But in a system where everyone pays for public education, everyone should have access to the widest possible array of opportunities.

In short: the more South Carolina expands school choice, the fewer students will be left behind.

Shane McNamee is a policy analyst at the South Carolina Policy Council.

Thursday, August 27, 2015

What Really Happened to North Charleston High?

It wasn't school choice. Let's get that straight.

Why did North Charleston High School have eleven principals from 2003 to now? That turnover was not the result of school choice.

Why did the middle class, both black and white, leave North Charleston High School? Policies imposed upon the school by the Charleston County School District precipated their exodus to greener pastures. And Superintendent McGinley was happy because the numbers enrolled in CCSD public schools stopped hemorraging.

What middle-class parent would want his or her child sitting in a classroom with at least one convicted armed robber? Why was NCHS forced to take that teenager? What ever happened to the millions spent on construction of a discipline or alternative school?

What did CCSD do for parents of students reading on grade level who were enrolled in classes with a majority reading on second- or third-grade level? Please don't say, "individualized instruction."
Nothing about those classes could possibly be the same experience as a class with peers.

Did CCSD really believe that the millions spent on renovating NCHS would keep students from leaving, as though buildings were more important than learning?

Did CCSD make any attempt to change NCHS's curriculum to engage students, or did it follow the accepted liberal lie that all students must be prepared for college?

Has it ocurred to the great minds at the Taj Mahal that it makes no sense for any high school graduate to burden himself down with loans for classes at Trident Tech that he or she could just as well have taken for free in high school?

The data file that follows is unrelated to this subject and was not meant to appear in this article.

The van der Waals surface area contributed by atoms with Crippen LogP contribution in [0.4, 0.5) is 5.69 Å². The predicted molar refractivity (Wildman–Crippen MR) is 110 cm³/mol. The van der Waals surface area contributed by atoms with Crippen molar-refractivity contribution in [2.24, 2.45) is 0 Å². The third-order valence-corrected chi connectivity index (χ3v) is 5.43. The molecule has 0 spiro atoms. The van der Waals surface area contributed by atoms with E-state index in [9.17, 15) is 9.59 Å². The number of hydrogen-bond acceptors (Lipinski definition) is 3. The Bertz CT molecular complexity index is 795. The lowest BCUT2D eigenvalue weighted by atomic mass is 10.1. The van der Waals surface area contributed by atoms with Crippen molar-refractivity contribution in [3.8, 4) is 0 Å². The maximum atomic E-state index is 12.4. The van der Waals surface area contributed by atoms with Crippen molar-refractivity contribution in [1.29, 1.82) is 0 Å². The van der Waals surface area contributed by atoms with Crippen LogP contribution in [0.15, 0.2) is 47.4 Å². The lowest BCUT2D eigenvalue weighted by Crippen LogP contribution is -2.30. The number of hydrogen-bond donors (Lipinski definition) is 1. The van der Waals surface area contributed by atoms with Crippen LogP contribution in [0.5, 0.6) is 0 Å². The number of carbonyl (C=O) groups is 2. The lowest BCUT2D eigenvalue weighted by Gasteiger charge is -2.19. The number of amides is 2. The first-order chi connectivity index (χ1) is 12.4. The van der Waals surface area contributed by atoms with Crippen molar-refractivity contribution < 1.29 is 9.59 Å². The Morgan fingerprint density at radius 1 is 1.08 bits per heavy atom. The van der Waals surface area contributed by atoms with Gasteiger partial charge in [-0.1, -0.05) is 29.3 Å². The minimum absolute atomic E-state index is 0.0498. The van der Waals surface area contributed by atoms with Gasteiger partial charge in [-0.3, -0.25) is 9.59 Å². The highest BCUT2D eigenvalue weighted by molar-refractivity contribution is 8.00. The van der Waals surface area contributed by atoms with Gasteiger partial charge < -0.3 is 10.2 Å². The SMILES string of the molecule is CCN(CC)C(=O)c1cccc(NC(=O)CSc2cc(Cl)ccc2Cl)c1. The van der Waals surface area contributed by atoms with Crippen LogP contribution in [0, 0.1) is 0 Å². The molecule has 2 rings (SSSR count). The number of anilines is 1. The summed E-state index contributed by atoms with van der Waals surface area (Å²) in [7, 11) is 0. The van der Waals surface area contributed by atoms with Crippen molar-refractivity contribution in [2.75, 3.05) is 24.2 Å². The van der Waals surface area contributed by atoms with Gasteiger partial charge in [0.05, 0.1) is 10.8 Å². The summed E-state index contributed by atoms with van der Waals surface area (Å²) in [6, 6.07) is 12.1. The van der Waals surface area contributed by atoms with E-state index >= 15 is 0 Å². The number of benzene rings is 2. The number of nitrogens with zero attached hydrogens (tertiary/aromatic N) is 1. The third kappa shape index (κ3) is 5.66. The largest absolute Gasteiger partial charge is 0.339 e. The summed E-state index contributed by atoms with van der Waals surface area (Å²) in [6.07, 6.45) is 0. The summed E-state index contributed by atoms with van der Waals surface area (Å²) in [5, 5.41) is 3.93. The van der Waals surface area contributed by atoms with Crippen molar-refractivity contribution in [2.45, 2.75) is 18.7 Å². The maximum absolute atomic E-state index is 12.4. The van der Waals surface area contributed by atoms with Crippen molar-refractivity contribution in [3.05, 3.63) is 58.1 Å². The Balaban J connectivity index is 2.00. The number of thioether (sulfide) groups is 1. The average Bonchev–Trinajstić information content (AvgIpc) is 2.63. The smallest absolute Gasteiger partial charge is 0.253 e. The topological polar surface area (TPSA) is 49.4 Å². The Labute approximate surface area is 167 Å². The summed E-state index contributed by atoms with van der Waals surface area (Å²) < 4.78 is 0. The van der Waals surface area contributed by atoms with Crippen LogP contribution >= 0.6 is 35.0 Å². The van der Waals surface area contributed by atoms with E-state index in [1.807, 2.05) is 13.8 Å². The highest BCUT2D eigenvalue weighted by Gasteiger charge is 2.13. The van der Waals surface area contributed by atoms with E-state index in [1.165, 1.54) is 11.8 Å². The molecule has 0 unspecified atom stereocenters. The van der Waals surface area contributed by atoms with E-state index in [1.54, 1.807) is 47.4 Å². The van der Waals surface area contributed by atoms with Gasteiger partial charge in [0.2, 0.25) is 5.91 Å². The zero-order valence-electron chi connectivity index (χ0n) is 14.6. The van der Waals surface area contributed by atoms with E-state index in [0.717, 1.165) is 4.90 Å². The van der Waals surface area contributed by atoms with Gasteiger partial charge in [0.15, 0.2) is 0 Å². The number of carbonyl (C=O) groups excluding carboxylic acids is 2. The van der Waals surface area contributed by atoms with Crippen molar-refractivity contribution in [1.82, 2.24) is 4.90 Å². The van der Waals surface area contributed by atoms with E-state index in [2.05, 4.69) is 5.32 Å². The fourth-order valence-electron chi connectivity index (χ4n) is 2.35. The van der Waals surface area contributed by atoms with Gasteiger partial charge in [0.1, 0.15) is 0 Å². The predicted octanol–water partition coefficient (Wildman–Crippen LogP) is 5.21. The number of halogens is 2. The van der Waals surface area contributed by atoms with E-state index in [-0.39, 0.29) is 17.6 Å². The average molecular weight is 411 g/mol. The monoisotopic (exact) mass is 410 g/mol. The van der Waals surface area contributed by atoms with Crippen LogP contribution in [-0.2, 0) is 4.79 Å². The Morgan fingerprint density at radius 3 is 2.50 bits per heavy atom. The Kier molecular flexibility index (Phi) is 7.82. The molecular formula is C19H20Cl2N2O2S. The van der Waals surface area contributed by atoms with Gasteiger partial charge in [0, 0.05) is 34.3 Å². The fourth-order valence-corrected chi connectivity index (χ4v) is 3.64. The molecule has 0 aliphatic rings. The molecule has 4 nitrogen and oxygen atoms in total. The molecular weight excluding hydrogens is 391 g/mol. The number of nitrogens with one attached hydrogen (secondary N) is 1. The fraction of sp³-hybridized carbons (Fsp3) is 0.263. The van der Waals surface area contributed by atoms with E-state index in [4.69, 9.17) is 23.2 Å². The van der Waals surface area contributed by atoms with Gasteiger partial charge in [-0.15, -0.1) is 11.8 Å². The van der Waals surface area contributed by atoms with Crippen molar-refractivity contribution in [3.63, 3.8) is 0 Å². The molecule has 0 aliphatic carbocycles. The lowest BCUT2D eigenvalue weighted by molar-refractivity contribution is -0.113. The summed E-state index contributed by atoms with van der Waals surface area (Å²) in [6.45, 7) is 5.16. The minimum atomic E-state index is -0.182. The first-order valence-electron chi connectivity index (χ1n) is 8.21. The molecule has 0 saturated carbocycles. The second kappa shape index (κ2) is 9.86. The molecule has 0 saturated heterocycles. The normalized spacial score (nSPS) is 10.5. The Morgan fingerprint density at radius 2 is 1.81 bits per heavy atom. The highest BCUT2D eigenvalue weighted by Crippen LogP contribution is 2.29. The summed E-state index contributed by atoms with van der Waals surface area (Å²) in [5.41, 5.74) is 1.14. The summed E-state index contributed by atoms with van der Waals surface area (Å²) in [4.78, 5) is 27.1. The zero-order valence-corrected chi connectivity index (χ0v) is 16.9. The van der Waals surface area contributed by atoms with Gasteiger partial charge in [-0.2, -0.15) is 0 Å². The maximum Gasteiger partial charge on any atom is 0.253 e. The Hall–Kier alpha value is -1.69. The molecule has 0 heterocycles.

The recent series reveals major faults in CCSD's planning, not in school choice.

Wednesday, August 26, 2015

Lewis Finds Scapegoat for CCSD's Woes

It's all the fault of the constituent school boards--so says former Charleston County School District operations manager Bill Lewis in a lengthy op-ed this week. If they hadn't wanted small high schools, none of the Charleston County School District's failing schools would exist! All high schools should be over 3000 students. Then those embarrassing stats would melt into the larger whole.

Californian Lewis has no idea what a high school means to a community. In fact, he wouldn't even recognize a community if it hit him over the head. Why do parents of Lincoln High School's or Baptist Hill's students object to their spending four or five hours every day on the bus? How could a small high school benefit an entire community? Lewis is still scratching his head.

His rant apparently responded to the paper's special series on the problems of North Charleston High School. Now, the reporters seemed to blame the school's low enrollment on school choice. Clearly the problems of various students at the school result not from school choice but from poverty, especially the lack of resources caused by broken families. Neither he nor the reporters questioned the school district's policies--and in particular, those of ex-Superintendent McGinley--in bringing about the low enrollment at the school. Would forcing the school to enroll a convicted armed robber bring back the middle class? Would having a majority of students reading at the second- or third-grade level in a ninth-grade class encourage the middle class to return?

So, let's get this straight: if North Charleston had a 3000-student school, these students' problems would be solved? Not likely. They would become part of the mass of students lost in the halls, but any low scores on testing would give no cause for alarm to a district that wants no failing schools. The failing students would still exist but not the failing schools.

Anyone remember Fraser Elementary? Its closure, with promises that its students would be tracked to see that they thrived in the new environment, in reality improved McGinley's stats. And the result was?

Oops! Down the memory hole. That would be the fate of NCHS's students.

Tuesday, July 28, 2015

What Does NAACP Want Charleston County School Board to Do?

Not surprisingly, the first Charleston County School Board meeting with Gerrita Postlewait as superintendent turned contentious. The NAACP's Dot Scott, given more power by the result of the Confederate flag controversy, plans to disrupt the board until something is done. As she said, "We will not move on."

So what will satisfy Scott and others who believe the process tainted?